Next comes the best part of each chapter, the personal quote from someone involved with the production. These eye-witnesses are mainly actors, although a writer wrote the quote for one of the most memorable films. Many of the chapters on earlier films do not contain personal quotes, since Mr. Jordan obviously was unable to attain an interview with anyone connected to these productions. The first film with a personal quote is the seventh, Mystery in Mexico (1948). Beginning with the nineteenth film, Executive Suite (1954), and going to the end of the book, all but four films contained a quote. The chapters which don’t feature personal quotes contain much more dialogue from the film, and they also include more focus on messages and symbols in the film. Also, he makes up for the absence of quotes in some chapters by featuring quotes from two different people regarding one film.

I have read many books on Hollywood history. Most of these books, I have found, are written by authors who seem more interested in being screenplay writers than historians. They seem more eager to be clever with their own editorializing and wittiness than to do justice to their subjects. J. R. Jordan stands out in this respect. He is not trying to give I. A. L. Diamond any competition, nor does he think he is Bosley Crowther. He gets out of the way and lets the facts speak for themselves. As a result, his book is very scholarly, refined, and intelligent. After reading it, I didn’t think that I had read Joe Jordan’s extended opinion article on Robert Wise’s films. I felt that I had read a methodical, orderly examination of Robert Wise’s life and career through his individual films. Although no large segments were dedicated to Mr. Wise’s personal life, information about it was interspersed within the chapters about individual films.

I really enjoyed this book. Through the personal quotes, I felt that I really got to know what Robert Wise and his productions were like. The overwhelming impression of Mr. Wise’s character which I got from the quotes of people who worked with him is that he was a patient, refined, and very polite gentleman. He never resorted to yelling, bullying, or intimidation. He was very professional and relaxed, so that is how his sets were. I am now very eager to see some of Robert Wise’s Code films.

If you want to buy this book, you can click on the above link to purchase it on Amazon. It is available in paperback and hardback. You can also buy it directly from Bear Manor Media, the publisher, in paperback and hardback. I highly recommend it! Be sure to visit Mr. Jordan’s new blog, WiseCastle Way, at which he wrote a review of So Big (1953) for our recent Code Classics Blogathon.

Addendum: In Memoriam of Joseph C. Jordan Jr.

I am very sad to report that, on July 23, the author’s father, Joseph C. Jordan Jr., died at the age of ninety. His son was at his side when he died. This personal tragedy for Joe Jordan particularly applies to this book because the author dedicated it to his beloved father. He asked me if I could add an addendum to my review of his book in honor of his father, and I was more than happy to oblige.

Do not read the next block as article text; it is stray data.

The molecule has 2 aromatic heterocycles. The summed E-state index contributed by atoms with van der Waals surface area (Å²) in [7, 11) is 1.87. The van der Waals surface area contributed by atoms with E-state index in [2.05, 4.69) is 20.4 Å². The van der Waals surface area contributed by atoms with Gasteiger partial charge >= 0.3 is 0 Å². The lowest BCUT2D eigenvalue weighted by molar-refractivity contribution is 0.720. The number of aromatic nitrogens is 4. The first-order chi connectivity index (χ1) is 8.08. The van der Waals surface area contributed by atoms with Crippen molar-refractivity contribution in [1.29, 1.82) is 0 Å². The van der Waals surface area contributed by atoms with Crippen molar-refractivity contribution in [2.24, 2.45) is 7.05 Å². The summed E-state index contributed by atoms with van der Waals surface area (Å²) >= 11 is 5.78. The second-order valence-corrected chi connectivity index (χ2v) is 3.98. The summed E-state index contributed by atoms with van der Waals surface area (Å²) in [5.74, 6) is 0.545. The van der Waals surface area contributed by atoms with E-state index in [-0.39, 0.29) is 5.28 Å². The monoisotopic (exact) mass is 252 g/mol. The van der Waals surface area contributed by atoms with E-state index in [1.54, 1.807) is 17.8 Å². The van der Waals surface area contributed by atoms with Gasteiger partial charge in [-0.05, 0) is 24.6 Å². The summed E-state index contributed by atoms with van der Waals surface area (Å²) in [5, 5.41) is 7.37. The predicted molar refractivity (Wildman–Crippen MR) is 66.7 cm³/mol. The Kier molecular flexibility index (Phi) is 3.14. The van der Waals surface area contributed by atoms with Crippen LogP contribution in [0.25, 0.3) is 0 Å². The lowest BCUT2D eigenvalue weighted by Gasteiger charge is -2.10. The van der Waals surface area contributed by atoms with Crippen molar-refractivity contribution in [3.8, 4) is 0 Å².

Rosetta and Joe Jordan (1)

Joseph C. Jordan Jr. and his wife, Rosetta, August 1958

Joseph Jordan was born in Kansas City, Kansas, on May 30, 1930. He served his country in the United States Navy. His beloved wife, Rosetta, preceded him in death by thirty-seven years. His great love and loneliness for her made him vow never to remarry. Shortly before his death, his son told him, “Today is a special day. You’re going to be with Mom again.” He recounted, “My father’s face lit up, as his excitement was clearly apparent.”

It was because of his father that J. R. Jordan decided to write his biography of Robert Wise. As a navy man, his father really loved Robert Wise’s Sand Pebbles (1966), which was the director’s personal favorite of his films. Mr. Jordan told me, “As I was growing up, my father spoke fondly of the film and proudly owned a copy. I’ll never forget our experience of watching The Sand Pebbles together. It was my first time, and I was absolutely mesmerized. The experience ultimately compelled me to write my book.”

Receiving the Book (1)

Joseph Jordan receiving a copy of his son’s book

As he learned about Robert Wise’s character during his research for the book, Joe Jordan was struck by how similar the great director was to his own father. In the forward to his book, he wrote, “Those I interviewed for this book generally described Robert Wise as noble, patient, validating, and a class act. Such words, in short, apply to Dad. Had it not been for his moral guidance, I would not be the person I am today.” This moral guidance is very evident in the book. While other Hollywood history books are full of vulgar language and profanity, Mr. Jordan avoided all profanity, crude words, and inappropriate content in his writing about Robert Wise and his films. The only off-color language was contained in a few quotes from interviewees, and Mr. Jordan apologized to me for these! This sensitivity and consideration shows what kind of a man Mr. Jordan is and what kind of a man his father must have been.

I am honored to know Mr. Jordan, and I respectfully dedicate this review to the memory of his dear father. Rest in Peace, Joseph C. Jordan Jr.